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Sunday, September 24, 2017

Using Comparators with Java 8 Streams

This post gives a few examples of how to use Comparator with Java 8 streams to Sort and to find the Maximum and Minimum elements in a stream.

Comparing Simple types with Comparator.comparing* methods

The Comparator.comparingDouble, Comparator.comparingInt and Comparator.comparingLong etc. methods can be used to do sorting or finding max and min from stream. The following example uses the comparingDouble method to compare and sort a stream of doubles generated using the Stream.generate() method. The Stream.generate has been explained my earlier post "Java 8 Streams"
  // Sort a stream of Doubles
  Stream.generate(Math::random).limit(10).sorted(Comparator.comparingDouble(Double::valueOf)).forEach(System.out::println);

Monday, September 18, 2017

Auto-Restart Spring Boot Application On Code Change With Dev Tools

Spring Boot Dev Tools enables auto-restarting a Spring boot application whenever any class is changed in the class path. This is not comparable in speed with the hot swap functionality offered by Jrebel or Spring Loaded, but this is a very simple and easy way to implement and better than manual restart. In this post, I use a simple Spring boot rest echo service to demonstrate how spring boot dev tools can be used to auto restart the application when using Maven on an IDE or Gradle from command line. In either options, the main trigger for a restart is the change to a class file, which means that the change to a Java file has to be compiled either by the IDE in option 1 or by Gradle in option 2.

Monday, September 11, 2017

Passing System Properties and Arguments With Gradle

When using the Gradle application plugin, Gradle spawns a new JVM on the fly, and does not pass the System Properties or Command-line arguments to the new Java process. This post explains how to pass the System properties and command-line arguments when using Gradle application plugin.

Sunday, September 10, 2017

Load Environment Specific Properties Files Using Spring

One of the more common aspects of enterprise application development involves environment specific properties files. Some examples include Database configurations or external JMS resources etc. The common way to address this problem is to use multiple properties file an build the Application EAR/WAR/JAR at compile time. Although this works, this solution also means that we maintain different build scripts for different environments, or having some file renames etc. while building the application. Spring profiles address this problem in a more efficient way. Like any other property, using Spring profiles, we can inject the environment profile into Spring and Spring will handle the loading of the appropriate configuration files. In this post, I show how to load environment specific properties files using Spring.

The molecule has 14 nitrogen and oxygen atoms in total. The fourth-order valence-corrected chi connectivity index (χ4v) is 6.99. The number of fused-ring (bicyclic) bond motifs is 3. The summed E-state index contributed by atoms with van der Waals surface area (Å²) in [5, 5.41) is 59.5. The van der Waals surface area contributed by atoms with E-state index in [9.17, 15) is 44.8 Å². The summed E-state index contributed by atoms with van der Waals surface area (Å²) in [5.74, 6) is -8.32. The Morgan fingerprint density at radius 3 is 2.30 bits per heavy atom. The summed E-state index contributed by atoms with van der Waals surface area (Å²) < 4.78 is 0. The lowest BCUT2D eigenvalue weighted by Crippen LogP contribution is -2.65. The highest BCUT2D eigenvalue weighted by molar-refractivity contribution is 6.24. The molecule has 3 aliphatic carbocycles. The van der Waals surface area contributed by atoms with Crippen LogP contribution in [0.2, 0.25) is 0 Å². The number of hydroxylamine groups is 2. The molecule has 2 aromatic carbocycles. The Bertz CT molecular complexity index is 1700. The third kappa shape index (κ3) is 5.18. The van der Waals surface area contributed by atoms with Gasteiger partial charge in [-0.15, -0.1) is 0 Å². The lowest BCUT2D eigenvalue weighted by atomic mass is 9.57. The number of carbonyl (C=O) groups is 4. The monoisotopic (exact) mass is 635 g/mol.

Thursday, September 07, 2017

Merge and Paginate PDF files using iText 5

In this post we will see a way to merge multiple PDF files while adding page numbers at the bottom of each page in the format Page 1 of 10. The following steps give a brief description of the steps used to merge and add page number to the merged PDF.

Wednesday, September 06, 2017

Merge PDF files using iText 5

This is an example code for a simple PDF merge using iText 5. We use three InputStreams in a List as input and merged file is written to the file system.

Monday, September 04, 2017

WatchService to monitor Directories for changes

There a many scenarios where you would like to monitor a directory for new files, or changes to existing files or deleted files. Some of the use cases are
  • Files will be dropped into a directory by a third party which have to be processed by your application
  • A file editor which monitors the directory to make sure the files currently being edited are not modified by another concurrent user.
  • You want to start a build and deploy code whenever a source file is changed (In an enterprise application, this is usually done in a source control in conjunction with a tool like Jenkins).
Starting Java 7, the new java.nio.file.WatchService provides a scalable solution to monitor directory for any changes. In this post, we will go over the features of the WatchService service and a simple example for how to monitor a directory for changes and print the name of the file that was affected.

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